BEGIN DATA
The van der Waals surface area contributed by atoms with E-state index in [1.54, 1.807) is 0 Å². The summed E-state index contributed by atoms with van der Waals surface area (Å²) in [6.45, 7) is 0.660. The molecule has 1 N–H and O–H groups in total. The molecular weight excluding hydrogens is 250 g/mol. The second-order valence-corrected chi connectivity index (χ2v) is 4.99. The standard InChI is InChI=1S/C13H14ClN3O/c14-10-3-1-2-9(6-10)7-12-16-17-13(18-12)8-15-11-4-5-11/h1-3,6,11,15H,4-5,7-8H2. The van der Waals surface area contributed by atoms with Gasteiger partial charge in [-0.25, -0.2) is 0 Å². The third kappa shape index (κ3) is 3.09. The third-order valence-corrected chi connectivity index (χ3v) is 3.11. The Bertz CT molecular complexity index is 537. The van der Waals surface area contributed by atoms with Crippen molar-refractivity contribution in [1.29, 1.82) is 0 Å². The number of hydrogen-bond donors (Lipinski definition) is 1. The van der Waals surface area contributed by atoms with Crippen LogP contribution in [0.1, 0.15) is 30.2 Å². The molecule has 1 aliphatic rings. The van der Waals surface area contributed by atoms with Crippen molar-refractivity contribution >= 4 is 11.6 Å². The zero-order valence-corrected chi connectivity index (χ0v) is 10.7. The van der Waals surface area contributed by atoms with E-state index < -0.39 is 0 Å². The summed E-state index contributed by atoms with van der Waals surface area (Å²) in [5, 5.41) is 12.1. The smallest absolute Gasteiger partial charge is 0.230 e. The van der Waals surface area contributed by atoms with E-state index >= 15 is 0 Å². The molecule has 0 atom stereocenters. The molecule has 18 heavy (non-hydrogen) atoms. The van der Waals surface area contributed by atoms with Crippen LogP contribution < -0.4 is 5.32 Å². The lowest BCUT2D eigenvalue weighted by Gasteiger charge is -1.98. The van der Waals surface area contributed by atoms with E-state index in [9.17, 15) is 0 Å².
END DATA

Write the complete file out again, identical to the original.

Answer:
The van der Waals surface area contributed by atoms with E-state index in [1.54, 1.807) is 0 Å². The summed E-state index contributed by atoms with van der Waals surface area (Å²) in [6.45, 7) is 0.660. The molecule has 1 N–H and O–H groups in total. The molecular weight excluding hydrogens is 250 g/mol. The second-order valence-corrected chi connectivity index (χ2v) is 4.99. The standard InChI is InChI=1S/C13H14ClN3O/c14-10-3-1-2-9(6-10)7-12-16-17-13(18-12)8-15-11-4-5-11/h1-3,6,11,15H,4-5,7-8H2. The van der Waals surface area contributed by atoms with Gasteiger partial charge in [-0.25, -0.2) is 0 Å². The third kappa shape index (κ3) is 3.09. The third-order valence-corrected chi connectivity index (χ3v) is 3.11. The Bertz CT molecular complexity index is 537. The van der Waals surface area contributed by atoms with Crippen molar-refractivity contribution in [1.29, 1.82) is 0 Å². The number of hydrogen-bond donors (Lipinski definition) is 1. The van der Waals surface area contributed by atoms with Crippen LogP contribution in [0.1, 0.15) is 30.2 Å². The molecule has 1 aliphatic rings. The van der Waals surface area contributed by atoms with Crippen molar-refractivity contribution >= 4 is 11.6 Å². The zero-order valence-corrected chi connectivity index (χ0v) is 10.7. The van der Waals surface area contributed by atoms with E-state index < -0.39 is 0 Å². The summed E-state index contributed by atoms with van der Waals surface area (Å²) in [5, 5.41) is 12.1. The smallest absolute Gasteiger partial charge is 0.230 e. The van der Waals surface area contributed by atoms with E-state index >= 15 is 0 Å². The molecule has 0 atom stereocenters. The molecule has 18 heavy (non-hydrogen) atoms. The van der Waals surface area contributed by atoms with Crippen LogP contribution < -0.4 is 5.32 Å². The lowest BCUT2D eigenvalue weighted by Gasteiger charge is -1.98. The van der Waals surface area contributed by atoms with E-state index in [9.17, 15) is 0 Å².